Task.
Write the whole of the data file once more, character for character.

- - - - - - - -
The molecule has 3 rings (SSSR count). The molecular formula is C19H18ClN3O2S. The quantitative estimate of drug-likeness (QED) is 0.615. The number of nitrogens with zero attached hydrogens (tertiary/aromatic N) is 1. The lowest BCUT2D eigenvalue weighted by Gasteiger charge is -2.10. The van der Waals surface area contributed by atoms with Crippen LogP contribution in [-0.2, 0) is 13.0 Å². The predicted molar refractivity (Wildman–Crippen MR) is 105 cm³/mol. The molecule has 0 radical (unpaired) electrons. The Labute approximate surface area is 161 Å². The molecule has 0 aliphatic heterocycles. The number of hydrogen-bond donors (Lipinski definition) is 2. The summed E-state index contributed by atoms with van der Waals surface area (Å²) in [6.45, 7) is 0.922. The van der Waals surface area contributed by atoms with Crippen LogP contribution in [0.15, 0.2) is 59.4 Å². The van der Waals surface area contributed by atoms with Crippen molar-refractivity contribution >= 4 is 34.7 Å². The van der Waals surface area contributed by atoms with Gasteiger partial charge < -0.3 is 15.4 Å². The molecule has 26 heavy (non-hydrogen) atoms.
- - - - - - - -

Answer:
The molecule has 3 rings (SSSR count). The molecular formula is C19H18ClN3O2S. The quantitative estimate of drug-likeness (QED) is 0.615. The number of nitrogens with zero attached hydrogens (tertiary/aromatic N) is 1. The lowest BCUT2D eigenvalue weighted by Gasteiger charge is -2.10. The van der Waals surface area contributed by atoms with Crippen LogP contribution in [-0.2, 0) is 13.0 Å². The predicted molar refractivity (Wildman–Crippen MR) is 105 cm³/mol. The molecule has 0 radical (unpaired) electrons. The Labute approximate surface area is 161 Å². The molecule has 0 aliphatic heterocycles. The number of hydrogen-bond donors (Lipinski definition) is 2. The summed E-state index contributed by atoms with van der Waals surface area (Å²) in [6.45, 7) is 0.922. The van der Waals surface area contributed by atoms with Crippen LogP contribution in [0.15, 0.2) is 59.4 Å². The van der Waals surface area contributed by atoms with Crippen molar-refractivity contribution >= 4 is 34.7 Å². The van der Waals surface area contributed by atoms with Gasteiger partial charge < -0.3 is 15.4 Å². The molecule has 26 heavy (non-hydrogen) atoms.